Traditional automotive manufacturing usually involves round tubes being bent and then turned into the desired profile shape through hydroforming. This subsequent bending process is often not possible when working with lightweight materials. Carbon fibre reinforced plastic, for instance, cannot be bent when it is cold. As such, the bending profile needs to match the geometry of the final component during the first step, i.e. when bending the tubes. In addition, applying heat is a difficult process for these materials. An additional issue in the case of aluminium, for instance, is that the material hardens in the air. This means that a prefabricated aluminium profile can no longer be bent after just a few months. Furthermore, if the desired cross section is not round, it is much harder to adhere to the predefined tolerances, especially when using aluminium. An additional difficulty posed by lightweight materials concerns conductors, with aluminium profiles and rods increasingly replacing traditional copper cables in cars. The layers of insulation cannot be damaged during bending.

Shift towards flexible configuration of tube bending machines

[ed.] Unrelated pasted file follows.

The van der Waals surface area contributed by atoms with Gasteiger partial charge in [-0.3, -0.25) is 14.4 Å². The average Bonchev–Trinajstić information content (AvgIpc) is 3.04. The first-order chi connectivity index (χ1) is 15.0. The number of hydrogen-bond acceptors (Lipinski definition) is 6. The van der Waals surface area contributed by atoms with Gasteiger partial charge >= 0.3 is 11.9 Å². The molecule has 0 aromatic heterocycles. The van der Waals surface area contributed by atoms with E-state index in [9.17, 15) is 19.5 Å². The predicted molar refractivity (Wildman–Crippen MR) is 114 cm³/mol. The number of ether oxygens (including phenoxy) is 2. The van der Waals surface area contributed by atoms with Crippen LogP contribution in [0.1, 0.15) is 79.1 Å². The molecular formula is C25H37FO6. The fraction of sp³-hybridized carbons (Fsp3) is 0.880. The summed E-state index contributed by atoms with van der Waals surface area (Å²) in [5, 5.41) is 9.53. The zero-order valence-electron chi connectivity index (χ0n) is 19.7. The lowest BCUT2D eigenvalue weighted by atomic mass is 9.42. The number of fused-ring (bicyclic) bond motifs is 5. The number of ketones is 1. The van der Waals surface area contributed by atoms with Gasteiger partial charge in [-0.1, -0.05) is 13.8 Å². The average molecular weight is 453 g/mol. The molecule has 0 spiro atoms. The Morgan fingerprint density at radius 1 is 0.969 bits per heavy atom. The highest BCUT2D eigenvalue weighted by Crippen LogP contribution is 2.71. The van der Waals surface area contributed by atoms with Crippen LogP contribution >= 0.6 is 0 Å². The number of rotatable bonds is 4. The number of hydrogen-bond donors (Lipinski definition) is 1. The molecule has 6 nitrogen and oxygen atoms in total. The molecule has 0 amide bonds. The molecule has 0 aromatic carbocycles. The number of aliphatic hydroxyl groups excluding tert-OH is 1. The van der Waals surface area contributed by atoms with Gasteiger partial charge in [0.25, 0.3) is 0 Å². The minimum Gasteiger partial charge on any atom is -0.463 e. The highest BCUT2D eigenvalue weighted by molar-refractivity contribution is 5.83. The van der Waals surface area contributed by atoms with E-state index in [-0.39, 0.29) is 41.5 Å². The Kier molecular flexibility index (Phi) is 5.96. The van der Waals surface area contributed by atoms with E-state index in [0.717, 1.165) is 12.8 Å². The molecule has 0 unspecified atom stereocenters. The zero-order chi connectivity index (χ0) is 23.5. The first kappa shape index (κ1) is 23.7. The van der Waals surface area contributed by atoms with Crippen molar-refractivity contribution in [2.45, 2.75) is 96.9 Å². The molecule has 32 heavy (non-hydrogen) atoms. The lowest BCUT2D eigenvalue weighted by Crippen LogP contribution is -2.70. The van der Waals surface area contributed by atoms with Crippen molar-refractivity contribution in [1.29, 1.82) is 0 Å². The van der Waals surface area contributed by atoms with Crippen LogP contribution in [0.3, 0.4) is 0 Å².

With the shift towards electric mobility, the traditional standard tube bending machine with predefined performance parameters is increasingly giving way to product-specific special machines that can be customised according to client needs. Bending performance, geometric measurements such as bending radius and tube length, tool installation space and software can increasingly be aligned with client and product requirements. This shift is already ongoing but will intensify, predicts Schwarze-Robitec Managing Director Bert Zorn. “To be able to realise these sorts of projects, systems suppliers need to not only have the necessary expertise in bending technology but also the requisite knowledge and experience in tool and process design,” Zorn explains. “This is the case from the design stage right up to the start of series production and production support.” Complex tool shapes are needed to produce aluminium profiles with different types of cross sections, for instance. The development and correct design of such tools thus becomes increasingly important. Furthermore, when carbon fibre reinforced plastic is used, there must be a possibility of only partially applying heat.